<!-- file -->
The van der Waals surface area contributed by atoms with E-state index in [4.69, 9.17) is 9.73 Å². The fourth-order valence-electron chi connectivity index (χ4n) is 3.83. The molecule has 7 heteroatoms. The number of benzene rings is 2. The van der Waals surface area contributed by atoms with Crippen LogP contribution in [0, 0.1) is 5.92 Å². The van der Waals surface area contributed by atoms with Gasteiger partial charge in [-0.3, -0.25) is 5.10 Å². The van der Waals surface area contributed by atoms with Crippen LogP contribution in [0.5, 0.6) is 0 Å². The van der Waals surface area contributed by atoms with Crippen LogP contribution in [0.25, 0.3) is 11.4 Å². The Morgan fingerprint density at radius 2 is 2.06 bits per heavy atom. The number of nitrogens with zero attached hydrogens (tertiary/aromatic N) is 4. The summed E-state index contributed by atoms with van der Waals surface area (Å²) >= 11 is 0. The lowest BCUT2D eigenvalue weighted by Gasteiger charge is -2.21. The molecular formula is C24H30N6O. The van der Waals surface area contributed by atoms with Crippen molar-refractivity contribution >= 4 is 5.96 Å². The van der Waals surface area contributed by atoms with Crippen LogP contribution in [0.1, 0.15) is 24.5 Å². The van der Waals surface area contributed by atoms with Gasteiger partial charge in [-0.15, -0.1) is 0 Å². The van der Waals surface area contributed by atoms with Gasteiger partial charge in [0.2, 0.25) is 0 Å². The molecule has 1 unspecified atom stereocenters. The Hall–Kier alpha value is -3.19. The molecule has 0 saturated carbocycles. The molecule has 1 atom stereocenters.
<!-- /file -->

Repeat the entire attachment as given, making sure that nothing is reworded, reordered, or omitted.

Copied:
The van der Waals surface area contributed by atoms with E-state index in [4.69, 9.17) is 9.73 Å². The fourth-order valence-electron chi connectivity index (χ4n) is 3.83. The molecule has 7 heteroatoms. The number of benzene rings is 2. The van der Waals surface area contributed by atoms with Crippen LogP contribution in [0, 0.1) is 5.92 Å². The van der Waals surface area contributed by atoms with Gasteiger partial charge in [-0.3, -0.25) is 5.10 Å². The van der Waals surface area contributed by atoms with Crippen LogP contribution in [0.5, 0.6) is 0 Å². The van der Waals surface area contributed by atoms with Crippen LogP contribution in [0.25, 0.3) is 11.4 Å². The Morgan fingerprint density at radius 2 is 2.06 bits per heavy atom. The number of nitrogens with zero attached hydrogens (tertiary/aromatic N) is 4. The summed E-state index contributed by atoms with van der Waals surface area (Å²) >= 11 is 0. The lowest BCUT2D eigenvalue weighted by Gasteiger charge is -2.21. The molecular formula is C24H30N6O. The van der Waals surface area contributed by atoms with Crippen molar-refractivity contribution >= 4 is 5.96 Å². The van der Waals surface area contributed by atoms with Crippen LogP contribution in [0.1, 0.15) is 24.5 Å². The van der Waals surface area contributed by atoms with Gasteiger partial charge in [-0.15, -0.1) is 0 Å². The van der Waals surface area contributed by atoms with Gasteiger partial charge in [0.2, 0.25) is 0 Å². The molecule has 1 unspecified atom stereocenters. The Hall–Kier alpha value is -3.19. The molecule has 0 saturated carbocycles. The molecule has 1 atom stereocenters.